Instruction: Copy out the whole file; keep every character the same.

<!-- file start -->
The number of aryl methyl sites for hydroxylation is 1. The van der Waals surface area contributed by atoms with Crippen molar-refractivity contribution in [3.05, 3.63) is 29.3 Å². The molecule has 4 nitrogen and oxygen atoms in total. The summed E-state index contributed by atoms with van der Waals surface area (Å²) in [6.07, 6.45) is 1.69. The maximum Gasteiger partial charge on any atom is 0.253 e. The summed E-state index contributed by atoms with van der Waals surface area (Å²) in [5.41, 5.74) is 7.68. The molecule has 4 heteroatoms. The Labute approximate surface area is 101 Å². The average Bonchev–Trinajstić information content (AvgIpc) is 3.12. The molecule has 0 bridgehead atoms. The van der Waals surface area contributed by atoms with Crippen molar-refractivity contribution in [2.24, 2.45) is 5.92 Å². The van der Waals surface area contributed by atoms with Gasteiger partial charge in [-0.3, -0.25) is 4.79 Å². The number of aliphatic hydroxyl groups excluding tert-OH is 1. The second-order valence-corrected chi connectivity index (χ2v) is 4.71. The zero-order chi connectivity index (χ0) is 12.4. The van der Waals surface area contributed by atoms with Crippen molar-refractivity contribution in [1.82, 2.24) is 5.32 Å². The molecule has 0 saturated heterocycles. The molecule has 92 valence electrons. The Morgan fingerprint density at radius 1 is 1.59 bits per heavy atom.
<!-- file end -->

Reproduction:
The number of aryl methyl sites for hydroxylation is 1. The van der Waals surface area contributed by atoms with Crippen molar-refractivity contribution in [3.05, 3.63) is 29.3 Å². The molecule has 4 nitrogen and oxygen atoms in total. The summed E-state index contributed by atoms with van der Waals surface area (Å²) in [6.07, 6.45) is 1.69. The maximum Gasteiger partial charge on any atom is 0.253 e. The summed E-state index contributed by atoms with van der Waals surface area (Å²) in [5.41, 5.74) is 7.68. The molecule has 4 heteroatoms. The Labute approximate surface area is 101 Å². The average Bonchev–Trinajstić information content (AvgIpc) is 3.12. The molecule has 0 bridgehead atoms. The van der Waals surface area contributed by atoms with Crippen molar-refractivity contribution in [2.24, 2.45) is 5.92 Å². The van der Waals surface area contributed by atoms with Gasteiger partial charge in [-0.3, -0.25) is 4.79 Å². The number of aliphatic hydroxyl groups excluding tert-OH is 1. The second-order valence-corrected chi connectivity index (χ2v) is 4.71. The zero-order chi connectivity index (χ0) is 12.4. The van der Waals surface area contributed by atoms with Crippen molar-refractivity contribution in [1.82, 2.24) is 5.32 Å². The molecule has 0 saturated heterocycles. The molecule has 92 valence electrons. The Morgan fingerprint density at radius 1 is 1.59 bits per heavy atom.